Sexual harassment at work is never a laughing matter. What might seem like an innocent joke, or a bit harmless contact to one person could easily be seen as a violation to another. Workplace sexual harassment might not even be physical or verbal – some type of non-verbal behavior can also fall under the sexual harassment definition. As long as a person’s actions are based on sex or gender, the person on the receiving end of those actions could claim harassment if those actions are unwanted.
The line between innocent fun and sexual harassment at work can be extremely thin. Here’s a look at what is and is not typically considered harassing behavior, and what you can do to protect your rights if you feel you’ve been victimized.
What Constitutes Sexual Harassment?
When someone kisses a co-worker who isn’t his or her spouse or significant other, and the person being kissed doesn’t appreciate it, that could be considered sexual harassment at work. Any sort of flirting, in fact, could be viewed as fitting the sexual harassment definition.
Physical sexual harassment comes in many forms. Here are some of the more common types.
- Touching someone in any sort of unwelcome fashion, such as putting a hand on someone else’s back, or fondling his or her hair.
- Giving an unwanted shoulder or neck massage – particular when the person has said they don’t want to be touched.
- Hugging someone, or standing extremely close to them in a manner that makes them uncomfortable.
Again, though, harassment doesn’t have to be physical in nature. Here are just a few examples of verbal sexual harassment.
- Whistles or cat calls
- Talking about a person’s sexual preferences or experiences, or commenting on their body.
- Kissing sounds, or sounds typically associated with sex.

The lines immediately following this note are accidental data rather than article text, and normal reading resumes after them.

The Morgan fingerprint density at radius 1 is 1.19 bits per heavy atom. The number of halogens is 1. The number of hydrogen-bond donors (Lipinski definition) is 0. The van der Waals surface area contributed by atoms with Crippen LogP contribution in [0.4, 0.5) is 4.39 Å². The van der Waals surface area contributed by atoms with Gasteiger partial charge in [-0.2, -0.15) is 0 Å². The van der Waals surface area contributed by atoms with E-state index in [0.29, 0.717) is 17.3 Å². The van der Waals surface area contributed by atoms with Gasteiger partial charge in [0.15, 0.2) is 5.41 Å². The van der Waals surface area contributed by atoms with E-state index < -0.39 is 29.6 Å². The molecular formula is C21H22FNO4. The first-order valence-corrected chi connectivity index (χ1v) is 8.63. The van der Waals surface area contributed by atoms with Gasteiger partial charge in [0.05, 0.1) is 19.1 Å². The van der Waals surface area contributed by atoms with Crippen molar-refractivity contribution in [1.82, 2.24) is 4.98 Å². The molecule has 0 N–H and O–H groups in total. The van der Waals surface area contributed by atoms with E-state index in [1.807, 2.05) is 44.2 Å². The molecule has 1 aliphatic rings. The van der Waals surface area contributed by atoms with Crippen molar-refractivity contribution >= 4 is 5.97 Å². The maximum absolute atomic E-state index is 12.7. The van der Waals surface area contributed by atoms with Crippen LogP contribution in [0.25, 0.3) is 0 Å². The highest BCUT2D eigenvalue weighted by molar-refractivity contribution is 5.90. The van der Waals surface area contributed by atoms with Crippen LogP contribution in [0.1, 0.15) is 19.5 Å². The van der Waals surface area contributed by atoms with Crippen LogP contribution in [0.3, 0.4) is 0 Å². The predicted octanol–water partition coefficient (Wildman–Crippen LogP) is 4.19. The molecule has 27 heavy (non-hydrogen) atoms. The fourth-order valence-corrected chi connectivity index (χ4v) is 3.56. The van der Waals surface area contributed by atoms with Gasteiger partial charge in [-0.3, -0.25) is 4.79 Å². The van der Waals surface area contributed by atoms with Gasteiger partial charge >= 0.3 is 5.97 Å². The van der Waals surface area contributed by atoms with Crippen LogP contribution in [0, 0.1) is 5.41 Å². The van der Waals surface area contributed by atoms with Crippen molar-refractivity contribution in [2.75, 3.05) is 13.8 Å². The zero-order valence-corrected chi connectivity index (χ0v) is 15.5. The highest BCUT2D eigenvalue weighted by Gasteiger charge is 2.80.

Someone can also commit workplace sexual harassment without saying a word. These are some typical acts of non-verbal harassment.
- Using the hands or body to imitate a sexual act.
- Making gestures or symbols that could be considered vulgar.
- Staring at someone intensely, or looking up and down in a suggestive fashion.
What Constitutes “Severe” or “Pervasive” Sexual Harassment?
Part of the sexual harassment definition is that the act has to be “severe” or “pervasive.” This is another area where the law can get a bit confusing. What do these terms really mean? The obvious example of a severe sexual act, of course, is rape.
But when it comes to sexual harassment, the definition isn’t nearly as clear. There are a lot of factors that go into determining exactly what constitutes “severe” or “pervasive.” These include the frequency at which these acts occur, the person or people who commit the acts, and the setting in which they take place.
Contact An Employment Lawyer You’ve Been the Victim of Sexual Harassment
It takes a skilled, experienced attorney to be able to navigate all the complexities of a workplace sexual harassment case. If you feel you’ve been harassed as a result of your gender, get in touch with a skilled employment lawyer immediately.